5. Marketing/management by wandering around. Monthly or at least quarterly, invite two groups of 15 people chosen at random from the callout/online testing panel to meet at 6 and 8 pm with a member of station management who isn't known publicly - or your consultant - to discuss what they're hearing and reacting to. Mail out/email/place on your website weekly current music rating sheets that encourages at least 100 request line callers/contest players/at work database members to 'listen and rate the music." The larger this sample, the better. Balance it to be sure that males and younger demos are represented proportionally. It's not statistically valid, of course, and there's always a response bias to groups like this to beware of. However, it's amazing how candid even the folks who love your station the most can be.

6. Diary reviews/mechanical diary analysis. Every radio station should have a postal code map in the promotions office with: color-coded ARB/BBM returns by zip plus four and when available even QR code for both your station and meaningful competition. Collect zip code data in callout and database marketing as well. Correlate your loyalty marketing efforts on the geographical areas where you gain the highest AQH contributions and your conversion tactics in your competition's strongest locales.

Note: ARB mailed the 2011 Spring Diary Review brochures to all subscribers in early June and the first choices dates were allocated on June 23. A&O advises you to return the form, requesting a diary review EACH book. You can always cancel the request if you decide when the results come out that you won't need to do a diary review. BBM returns ballots to their regional offices a few weeks after each diary survey is published and now both ARB and BBM have terrific online and desktop software tools that enable you to see much of what you once could only get from a diary review from your own office.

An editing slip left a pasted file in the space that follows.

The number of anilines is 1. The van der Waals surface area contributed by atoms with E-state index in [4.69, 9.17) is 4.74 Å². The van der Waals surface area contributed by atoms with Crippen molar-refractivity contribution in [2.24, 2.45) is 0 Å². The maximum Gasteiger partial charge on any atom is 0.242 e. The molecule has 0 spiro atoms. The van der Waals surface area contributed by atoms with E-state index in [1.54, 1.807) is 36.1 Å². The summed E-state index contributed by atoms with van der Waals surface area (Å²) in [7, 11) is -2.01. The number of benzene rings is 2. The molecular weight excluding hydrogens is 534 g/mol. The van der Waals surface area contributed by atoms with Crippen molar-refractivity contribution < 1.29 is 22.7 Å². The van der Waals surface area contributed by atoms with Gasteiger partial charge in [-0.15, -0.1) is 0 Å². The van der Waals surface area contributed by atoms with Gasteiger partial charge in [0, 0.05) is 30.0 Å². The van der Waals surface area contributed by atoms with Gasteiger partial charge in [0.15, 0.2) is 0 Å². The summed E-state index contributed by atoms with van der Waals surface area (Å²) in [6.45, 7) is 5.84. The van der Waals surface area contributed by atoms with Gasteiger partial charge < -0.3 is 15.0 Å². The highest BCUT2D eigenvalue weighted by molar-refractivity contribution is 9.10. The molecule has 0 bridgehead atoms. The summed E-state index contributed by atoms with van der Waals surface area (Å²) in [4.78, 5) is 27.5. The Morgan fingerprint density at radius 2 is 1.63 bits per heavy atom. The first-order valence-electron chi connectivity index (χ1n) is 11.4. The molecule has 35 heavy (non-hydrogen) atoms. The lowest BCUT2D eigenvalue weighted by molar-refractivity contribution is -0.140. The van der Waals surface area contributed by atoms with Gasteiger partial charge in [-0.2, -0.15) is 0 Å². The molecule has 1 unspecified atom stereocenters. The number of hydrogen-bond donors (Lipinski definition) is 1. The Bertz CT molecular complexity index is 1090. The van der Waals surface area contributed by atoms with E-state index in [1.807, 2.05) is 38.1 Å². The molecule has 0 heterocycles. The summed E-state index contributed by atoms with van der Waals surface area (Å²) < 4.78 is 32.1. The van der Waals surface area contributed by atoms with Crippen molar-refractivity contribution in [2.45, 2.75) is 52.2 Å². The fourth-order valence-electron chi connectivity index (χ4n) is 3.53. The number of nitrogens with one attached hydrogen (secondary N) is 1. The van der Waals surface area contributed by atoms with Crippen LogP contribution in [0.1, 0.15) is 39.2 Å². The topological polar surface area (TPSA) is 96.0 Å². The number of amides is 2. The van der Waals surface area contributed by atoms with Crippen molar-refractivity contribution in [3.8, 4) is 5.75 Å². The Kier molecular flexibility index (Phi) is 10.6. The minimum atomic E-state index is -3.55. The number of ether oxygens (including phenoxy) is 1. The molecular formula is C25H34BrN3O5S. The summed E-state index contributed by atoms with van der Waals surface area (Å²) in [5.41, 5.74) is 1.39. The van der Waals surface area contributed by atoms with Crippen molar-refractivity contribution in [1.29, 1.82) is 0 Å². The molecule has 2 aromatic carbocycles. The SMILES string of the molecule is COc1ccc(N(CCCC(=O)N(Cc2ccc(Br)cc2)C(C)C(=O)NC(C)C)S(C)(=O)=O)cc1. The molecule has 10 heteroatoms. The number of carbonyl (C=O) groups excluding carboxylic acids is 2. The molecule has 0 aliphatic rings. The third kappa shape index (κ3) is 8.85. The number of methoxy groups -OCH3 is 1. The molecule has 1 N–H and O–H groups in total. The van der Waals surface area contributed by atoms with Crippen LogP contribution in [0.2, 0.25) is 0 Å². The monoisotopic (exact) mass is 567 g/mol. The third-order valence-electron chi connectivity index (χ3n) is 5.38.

As with everything else mentioned above, A&O will be happy to share our perspective as the next book comes out, show you how much you can still learn from a diary review you can't get anywhere else and can refer you to reasonably-priced experts who tab the data and create strategies from it every day.

There are too many low-cost/no-cost ways to stay in touch with your listeners today, there's simply no excuse for not knowing what your heaviest users think about your programming efforts and also your competition's as well.

Wednesday, March 30, 2011

You Show Me Yours And I'll Show You Mine

This online database "perceptual" question was done by an A&O client in a PPM market. Now that they've identified the best marketing prospects for their morning show to email relevant listening appointments in their database, it will be fascinating to a) watch what they do that impacts daily regularity among these folks and b) if PPM is able to pick it up as well.

What percentage of the people in your loyal listener database listen to the radio every weekday morning?

If you managed to get the "lighter" radio users to use radio more regularly, would that have an impact on your cume?

They're in your database. What more can you do to impact their lives on a daily basis?

Monday, February 28, 2011

A&O Roadmap 2011: Repetition Complaints Down, But Still BIG

The “Repetition” trend over the last three years: 55%, 57% and now 53%.

Meanwhile, “Too Much New” complaints have been increasing from 20% in 2009 to 21% last year and 22% in this year's national online survey among A&O client country stations.